86.02

OPINION NO. 86-2

A request has been presented as to whether Ethics Law issues are presented by a Division of Vocational Rehabilitation policy permitting only employees of the Division or the Maryland Rehabilitation Center to use reduced cost services of the Rehabilitation Center.

The Maryland Rehabilitation Center (the Center) is a unit within the Division of Vocational Rehabilitation (DVR or the Division), part of the State Department of Education. The Division is established within the Education Article, §21-301 et seq., Annotated Code of Maryland, and is generally responsible for the provision of direct rehabilitation services to handicapped individuals, for development of a State-wide plan to provide rehabilitation services to the State's handicapped citizens, and for establishing, staffing and supervising workshops and rehabilitation facilities. It offers services in local and regional offices and provides vocational rehabilitation to persons with handicaps that result in vocational disability. The Maryland Rehabilitation Center is a residential training program open to eligible handicapped persons who receive a comprehensive evaluation and counseling program along with practical job skill training.

The practical training program at the Center includes training workshops in such fields as auto mechanics, cosmetology, printing and upholstering. The agency's approach to the training workshops is that their purpose is to provide a practical and realistic method for clients to develop entry-level employment skills. Agency program managers indicate that one aspect of the program is to provide real projects to work on rather than simulated tasks. To this end, the agency's policy is to accept requests for work orders in the various areas of instruction. This policy is limited solely to clients and staff of the Center and to employees of the Division of Vocational Rehabilitation generally. Clients in training also provide services to maintain and repair agency equipment and materials, and provide other services to the agency itself, for example, in the upholstery, vehicle maintenance and printing areas.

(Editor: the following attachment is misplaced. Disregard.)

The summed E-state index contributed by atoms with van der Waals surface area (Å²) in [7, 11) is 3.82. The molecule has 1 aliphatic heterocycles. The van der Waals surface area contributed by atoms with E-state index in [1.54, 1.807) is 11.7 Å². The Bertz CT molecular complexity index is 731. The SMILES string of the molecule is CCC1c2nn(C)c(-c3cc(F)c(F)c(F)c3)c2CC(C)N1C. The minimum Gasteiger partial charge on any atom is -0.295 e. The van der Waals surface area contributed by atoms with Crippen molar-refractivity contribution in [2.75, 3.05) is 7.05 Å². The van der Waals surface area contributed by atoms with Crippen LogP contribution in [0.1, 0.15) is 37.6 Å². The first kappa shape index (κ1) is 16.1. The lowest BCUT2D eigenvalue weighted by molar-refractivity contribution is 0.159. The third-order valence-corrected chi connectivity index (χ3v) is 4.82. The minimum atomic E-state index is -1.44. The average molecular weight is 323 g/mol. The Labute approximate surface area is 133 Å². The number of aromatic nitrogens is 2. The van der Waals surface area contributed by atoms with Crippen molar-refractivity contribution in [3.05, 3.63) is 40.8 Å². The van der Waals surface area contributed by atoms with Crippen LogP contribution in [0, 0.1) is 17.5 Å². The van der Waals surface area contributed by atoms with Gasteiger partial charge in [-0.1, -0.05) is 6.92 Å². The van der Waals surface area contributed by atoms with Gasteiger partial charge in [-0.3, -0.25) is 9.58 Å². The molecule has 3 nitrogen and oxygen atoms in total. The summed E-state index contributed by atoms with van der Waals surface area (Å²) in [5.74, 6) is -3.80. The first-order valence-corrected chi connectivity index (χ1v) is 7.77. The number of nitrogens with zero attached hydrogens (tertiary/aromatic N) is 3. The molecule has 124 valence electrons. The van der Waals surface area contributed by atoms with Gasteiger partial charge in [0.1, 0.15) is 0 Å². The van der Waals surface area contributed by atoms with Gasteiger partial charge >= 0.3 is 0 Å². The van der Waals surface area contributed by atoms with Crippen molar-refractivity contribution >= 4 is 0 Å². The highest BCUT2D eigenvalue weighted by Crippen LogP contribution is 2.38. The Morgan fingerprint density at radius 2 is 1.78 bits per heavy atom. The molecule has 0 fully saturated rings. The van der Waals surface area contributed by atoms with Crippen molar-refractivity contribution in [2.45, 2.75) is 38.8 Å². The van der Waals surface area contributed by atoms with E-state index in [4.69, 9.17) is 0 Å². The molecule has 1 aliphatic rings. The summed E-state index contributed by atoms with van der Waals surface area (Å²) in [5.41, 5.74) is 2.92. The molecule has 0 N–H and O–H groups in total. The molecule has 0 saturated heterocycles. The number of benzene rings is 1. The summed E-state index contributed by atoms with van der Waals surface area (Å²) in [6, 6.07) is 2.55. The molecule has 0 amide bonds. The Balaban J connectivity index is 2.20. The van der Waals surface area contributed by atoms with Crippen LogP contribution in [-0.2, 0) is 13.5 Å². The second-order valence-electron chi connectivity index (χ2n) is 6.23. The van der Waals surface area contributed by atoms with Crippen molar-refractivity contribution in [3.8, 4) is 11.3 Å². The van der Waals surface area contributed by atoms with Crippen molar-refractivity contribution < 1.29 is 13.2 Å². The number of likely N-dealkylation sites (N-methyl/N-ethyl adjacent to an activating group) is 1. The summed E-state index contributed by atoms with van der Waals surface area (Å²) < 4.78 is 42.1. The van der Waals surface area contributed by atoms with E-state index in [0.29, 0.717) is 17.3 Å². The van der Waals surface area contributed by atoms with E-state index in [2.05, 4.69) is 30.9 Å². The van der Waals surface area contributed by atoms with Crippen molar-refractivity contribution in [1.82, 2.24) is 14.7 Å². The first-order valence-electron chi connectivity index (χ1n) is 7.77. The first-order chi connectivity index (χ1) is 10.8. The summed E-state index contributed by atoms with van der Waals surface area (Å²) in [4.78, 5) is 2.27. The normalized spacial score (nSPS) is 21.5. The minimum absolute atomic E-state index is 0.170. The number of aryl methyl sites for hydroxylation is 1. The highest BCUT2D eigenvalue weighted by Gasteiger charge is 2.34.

The agency policy statement to employees regarding the availability of these services is directed toward a primary goal of assuring adequate and appropriate work tasks for training purposes. The Director indicates that the agency does not want to set itself out as a competitor to private enterprises or become a production shop. It limits availability of the services to its own staff for this reason, and also because it is believed that the Center employees are more likely to understand the special circumstances under which the services are provided. He indicates, for example, that the understanding is made clear that the services are being provided by trainees and will not be guaranteed. Also, performance of the services is understood to be solely within the time frame of the teaching process, and a request for work may also be denied if the instructor in that particular area does not believe that the activity will fit into the course of instruction.